Both legally and socially, society imposes a multitude of restrictive “shoulds” on its individual members. The “shoulds”, developed over a long period of time, serve as a major vehicle for maintaining order. While they evolve and change, and sometimes allow for limited individual variation, they represent a powerful and ever-present influence on behavior.
One of the ways in which the “shoulds” function is by defining social roles — the what and the how of everyday but important behaviors, like being a spouse, parent, child, employee or neighbor. It has also been society’s practice, however, to further many roles by gender — a spouse is either a husband or wife; a parent, either a father or a mother; a child, either a son or a daughter — and to require particular and different kinds of behaviors, thoughts and feelings from the males and females occupying these roles.
We have heard in some detail from the women’s movement how such sex-stereotyping has limited the potential of women. More recently, men have become increasingly aware that they too are assigned limiting roles which they are expected to fulfill regardless of their individual abilities, interests, physical/emotional constitutions or needs. Men have few or no effective choices in many critical areas of life. They face injustices under the law. And typically they have been handicapped by socially defined “shoulds” in expressing themselves in other than stereotypical ways.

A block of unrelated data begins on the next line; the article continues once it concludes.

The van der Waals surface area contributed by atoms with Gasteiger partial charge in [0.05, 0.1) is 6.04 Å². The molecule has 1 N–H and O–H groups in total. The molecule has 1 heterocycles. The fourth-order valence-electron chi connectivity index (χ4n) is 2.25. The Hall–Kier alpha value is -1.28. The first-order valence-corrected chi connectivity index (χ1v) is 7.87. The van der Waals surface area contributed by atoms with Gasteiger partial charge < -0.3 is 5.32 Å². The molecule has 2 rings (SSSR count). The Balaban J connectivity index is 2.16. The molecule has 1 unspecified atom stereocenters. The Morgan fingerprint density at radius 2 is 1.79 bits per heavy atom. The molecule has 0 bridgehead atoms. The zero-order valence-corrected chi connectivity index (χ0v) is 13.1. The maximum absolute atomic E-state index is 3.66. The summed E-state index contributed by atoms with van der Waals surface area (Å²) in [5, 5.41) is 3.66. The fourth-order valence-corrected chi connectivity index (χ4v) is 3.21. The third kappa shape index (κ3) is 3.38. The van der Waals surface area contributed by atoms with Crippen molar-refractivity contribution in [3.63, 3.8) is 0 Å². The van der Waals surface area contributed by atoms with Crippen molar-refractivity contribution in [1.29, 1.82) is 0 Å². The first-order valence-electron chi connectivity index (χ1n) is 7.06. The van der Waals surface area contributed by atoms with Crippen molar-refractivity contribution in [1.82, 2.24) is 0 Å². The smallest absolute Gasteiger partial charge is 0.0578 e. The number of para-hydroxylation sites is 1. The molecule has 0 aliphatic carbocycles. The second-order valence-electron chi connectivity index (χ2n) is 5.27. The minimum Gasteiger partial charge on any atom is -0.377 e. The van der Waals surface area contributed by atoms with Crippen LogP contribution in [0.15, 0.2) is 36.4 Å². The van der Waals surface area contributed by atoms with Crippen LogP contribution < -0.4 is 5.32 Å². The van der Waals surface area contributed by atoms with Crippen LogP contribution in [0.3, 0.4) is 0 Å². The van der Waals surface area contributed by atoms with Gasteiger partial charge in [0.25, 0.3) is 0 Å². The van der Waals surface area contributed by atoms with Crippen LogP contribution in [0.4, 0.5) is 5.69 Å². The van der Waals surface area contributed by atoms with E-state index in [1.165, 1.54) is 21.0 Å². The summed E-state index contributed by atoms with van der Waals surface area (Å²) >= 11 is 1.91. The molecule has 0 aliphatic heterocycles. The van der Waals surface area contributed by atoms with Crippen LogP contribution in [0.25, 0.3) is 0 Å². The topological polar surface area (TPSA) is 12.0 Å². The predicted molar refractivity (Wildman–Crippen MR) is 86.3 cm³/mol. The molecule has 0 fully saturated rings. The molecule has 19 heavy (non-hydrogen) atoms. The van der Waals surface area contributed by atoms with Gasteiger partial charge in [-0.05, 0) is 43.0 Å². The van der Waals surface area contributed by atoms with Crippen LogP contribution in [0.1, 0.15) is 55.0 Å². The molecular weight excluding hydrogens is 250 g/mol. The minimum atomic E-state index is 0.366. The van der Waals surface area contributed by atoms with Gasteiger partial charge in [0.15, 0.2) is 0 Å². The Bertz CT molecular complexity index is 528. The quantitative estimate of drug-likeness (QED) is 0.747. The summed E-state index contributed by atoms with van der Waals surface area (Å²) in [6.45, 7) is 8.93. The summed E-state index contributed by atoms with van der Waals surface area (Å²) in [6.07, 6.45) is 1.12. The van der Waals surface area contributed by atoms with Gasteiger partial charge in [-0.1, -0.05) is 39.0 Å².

Society has taught us, for example, that a “real” man is strong… courageous… knowledgeable… disciplined… level headed… competitive… successful… in control …unemotional… heterosexual… sexually aggressive… sexually competent… and silent-suffering. A man is also dependent on women for satisfying relationships, for child rearing and for routine home and health maintenance like housekeeping and cooking. All of this and more, society has taught us, constitutes a man’s role privilege or burden as the case may be.
Many men, however, are no longer comfortable with the traditional male role. Emotionally adrift, they are searching for a new identity; yet they find few viable alternatives to traditional masculine behavior (and even these few are narrow and limiting).